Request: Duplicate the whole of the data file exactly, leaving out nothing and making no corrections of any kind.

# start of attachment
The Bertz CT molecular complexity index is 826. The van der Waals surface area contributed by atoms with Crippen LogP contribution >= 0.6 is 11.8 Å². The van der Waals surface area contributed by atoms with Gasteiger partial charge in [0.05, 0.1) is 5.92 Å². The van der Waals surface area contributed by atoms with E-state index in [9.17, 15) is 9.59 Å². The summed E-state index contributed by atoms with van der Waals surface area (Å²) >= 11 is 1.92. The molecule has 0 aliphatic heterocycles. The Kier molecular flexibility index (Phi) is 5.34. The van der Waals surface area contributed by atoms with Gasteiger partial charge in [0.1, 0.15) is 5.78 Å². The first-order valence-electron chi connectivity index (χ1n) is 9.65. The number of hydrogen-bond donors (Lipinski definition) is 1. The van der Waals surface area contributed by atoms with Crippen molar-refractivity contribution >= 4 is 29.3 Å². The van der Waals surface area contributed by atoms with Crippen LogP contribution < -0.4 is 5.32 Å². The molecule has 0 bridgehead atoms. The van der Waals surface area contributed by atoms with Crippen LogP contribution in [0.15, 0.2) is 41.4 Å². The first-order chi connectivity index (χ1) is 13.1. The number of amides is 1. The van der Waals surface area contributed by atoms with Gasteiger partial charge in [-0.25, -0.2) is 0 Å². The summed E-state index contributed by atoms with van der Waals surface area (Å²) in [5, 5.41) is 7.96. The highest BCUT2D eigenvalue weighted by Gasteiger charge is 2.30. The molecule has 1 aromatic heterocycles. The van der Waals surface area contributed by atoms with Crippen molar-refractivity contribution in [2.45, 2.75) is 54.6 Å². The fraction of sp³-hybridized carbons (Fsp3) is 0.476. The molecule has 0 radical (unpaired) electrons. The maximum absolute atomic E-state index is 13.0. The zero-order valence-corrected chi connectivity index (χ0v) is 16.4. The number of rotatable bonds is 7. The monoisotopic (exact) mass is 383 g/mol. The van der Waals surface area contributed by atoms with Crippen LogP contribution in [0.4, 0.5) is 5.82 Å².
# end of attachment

The Bertz CT molecular complexity index is 826. The van der Waals surface area contributed by atoms with Crippen LogP contribution >= 0.6 is 11.8 Å². The van der Waals surface area contributed by atoms with Gasteiger partial charge in [0.05, 0.1) is 5.92 Å². The van der Waals surface area contributed by atoms with E-state index in [9.17, 15) is 9.59 Å². The summed E-state index contributed by atoms with van der Waals surface area (Å²) >= 11 is 1.92. The molecule has 0 aliphatic heterocycles. The Kier molecular flexibility index (Phi) is 5.34. The van der Waals surface area contributed by atoms with Gasteiger partial charge in [0.1, 0.15) is 5.78 Å². The first-order valence-electron chi connectivity index (χ1n) is 9.65. The number of hydrogen-bond donors (Lipinski definition) is 1. The van der Waals surface area contributed by atoms with Crippen molar-refractivity contribution >= 4 is 29.3 Å². The van der Waals surface area contributed by atoms with Crippen LogP contribution < -0.4 is 5.32 Å². The molecule has 0 bridgehead atoms. The van der Waals surface area contributed by atoms with Crippen LogP contribution in [0.15, 0.2) is 41.4 Å². The first-order chi connectivity index (χ1) is 13.1. The number of amides is 1. The van der Waals surface area contributed by atoms with Gasteiger partial charge in [-0.25, -0.2) is 0 Å². The summed E-state index contributed by atoms with van der Waals surface area (Å²) in [5, 5.41) is 7.96. The highest BCUT2D eigenvalue weighted by Gasteiger charge is 2.30. The molecule has 1 aromatic heterocycles. The van der Waals surface area contributed by atoms with Crippen molar-refractivity contribution in [2.45, 2.75) is 54.6 Å². The fraction of sp³-hybridized carbons (Fsp3) is 0.476. The molecule has 0 radical (unpaired) electrons. The maximum absolute atomic E-state index is 13.0. The zero-order valence-corrected chi connectivity index (χ0v) is 16.4. The number of rotatable bonds is 7. The monoisotopic (exact) mass is 383 g/mol. The van der Waals surface area contributed by atoms with Crippen LogP contribution in [0.4, 0.5) is 5.82 Å².